2. Optional, before you start, you can do this all in a virtual environment if you choose. So if you do, now’s the time to set that up.
3. In the config, make sure to enable i2c.
4. As always, run sudo apt-get update and sudo apt-get upgrade in the terminal.
5. Set up the libraries and setting for the servomotor controller you’re using. If you’re using the Crickit hat, do the following in the terminal:
pip3 install Adafruit-blinka
i2cdetect -y 1
(if you see a matrix with 49 inside of it, then you’re good so far).
pip3 install Adafruit-circuitpython-crickit
If any of this gave you errors or if it doesn’t work, refer to https://learn.adafruit.com/adafruit-crickit-hat-for-raspberry-pi-linux-computers/python-installationfor help.
6. Set up Azure Speech Services
a. Sign up for a free Azure account at azure.microsoft.com (we’ll be using free tier speech services, so you shouldn’t expect any charges unless you use ClippyGPT A LOT!).
b. Create a speech resource in Azure portal using the following steps: https://portal.azure.com/#create/Microsoft.CognitiveServicesSpeechServices
c. Get the keys and region for your resource: https://learn.microsoft.com/azure/cognitive-services/cognitive-services-apis-create-account#get-the-keys-for-your-resource.
d. In the files I share there will be a file that contains the offline keyword model table for the “Hey Clippy” wakeword which require no extra steps or code changes to use. However, if you want a different wakeword, you’ll want to create one using the steps at https://learn.microsoft.com/azure/cognitive-services/speech-service/custom-keyword-basics?pivots=programming-language-python.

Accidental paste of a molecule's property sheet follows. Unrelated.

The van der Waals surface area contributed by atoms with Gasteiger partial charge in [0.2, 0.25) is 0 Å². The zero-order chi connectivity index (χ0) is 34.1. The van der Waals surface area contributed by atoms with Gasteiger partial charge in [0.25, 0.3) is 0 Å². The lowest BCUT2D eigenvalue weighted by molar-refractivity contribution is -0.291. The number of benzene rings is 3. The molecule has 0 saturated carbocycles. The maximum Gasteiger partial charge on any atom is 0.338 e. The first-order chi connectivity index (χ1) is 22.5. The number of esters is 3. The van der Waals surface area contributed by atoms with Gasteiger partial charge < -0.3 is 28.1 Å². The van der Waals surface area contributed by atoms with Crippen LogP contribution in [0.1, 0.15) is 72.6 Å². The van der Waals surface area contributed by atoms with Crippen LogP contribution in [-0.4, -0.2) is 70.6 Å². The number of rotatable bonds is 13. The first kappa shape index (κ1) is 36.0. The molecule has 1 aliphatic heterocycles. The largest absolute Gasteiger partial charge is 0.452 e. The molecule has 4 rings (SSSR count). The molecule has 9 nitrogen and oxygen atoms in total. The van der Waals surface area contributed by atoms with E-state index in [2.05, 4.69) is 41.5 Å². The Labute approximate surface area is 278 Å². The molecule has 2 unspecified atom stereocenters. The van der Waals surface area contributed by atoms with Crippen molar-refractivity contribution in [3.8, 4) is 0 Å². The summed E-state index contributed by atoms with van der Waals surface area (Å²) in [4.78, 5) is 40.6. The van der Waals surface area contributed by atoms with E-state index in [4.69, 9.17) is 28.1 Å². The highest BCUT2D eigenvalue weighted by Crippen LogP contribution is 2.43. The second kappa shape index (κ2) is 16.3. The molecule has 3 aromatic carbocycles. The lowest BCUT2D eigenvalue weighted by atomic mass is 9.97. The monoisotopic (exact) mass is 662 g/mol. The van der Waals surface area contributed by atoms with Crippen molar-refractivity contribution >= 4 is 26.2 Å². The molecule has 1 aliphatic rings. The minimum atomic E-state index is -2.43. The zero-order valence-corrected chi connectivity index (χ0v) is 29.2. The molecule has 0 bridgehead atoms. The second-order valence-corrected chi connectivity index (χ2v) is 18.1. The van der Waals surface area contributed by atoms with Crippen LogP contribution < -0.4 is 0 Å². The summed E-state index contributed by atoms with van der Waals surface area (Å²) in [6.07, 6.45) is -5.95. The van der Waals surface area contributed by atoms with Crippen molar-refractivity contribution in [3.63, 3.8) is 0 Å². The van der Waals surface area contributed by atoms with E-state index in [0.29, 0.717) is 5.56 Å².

e. On the terminal, type the following commands:
sudo apt-get install build-essential libssl-dev libasound2 wget
pip3 install azure-cognitiveservices-speech
pip3 install –upgrade azure-cognitiveservices-speech
7. Set up OpenAI
a. Sign up for an account at https://openai.com/
b. Get an API key!
c. This part does cost a little bit of money, but you get an $18 grant to start with.
d. On the SBC terminal, type:
pip3 install openai
8. Then install OpenAI's tiktoken
pip3 install tiktoken
9. Copy the files and update them:
a. Copy the offline keyword table to your device in the same location you plan to run the python script from.
b. Copy the python script to the same location.
c. Type sudo nano pythonscriptname to edit the script. For example, if you use my python script you'll type:
sudo nano ClippySampleCode.py
d. In the script, replace all the placeholders for the API keys and region info with the information you grabbed from Azure and OpenAI.
10. Double Check your Configuration.
a. On the desktop, right-click the speaker to ensure that you’re using the audio jack as your default audio output.
b. Right-click the microphone to ensure your audio input is set to the USB microphone.
11. Run the code:
11. To start a conversation, say "Hey Clippy". Once Clippy replies, you can either ask it a question for single-turn completion answers, or say "Let's chat" to activate multi-turn chat mode where you can ask follow-up questions while Clippy carries context over to each turn. To end chat mode, just say "I'm done".
12. Have fun with it, try different things, and let me know what you do to improve it if you do!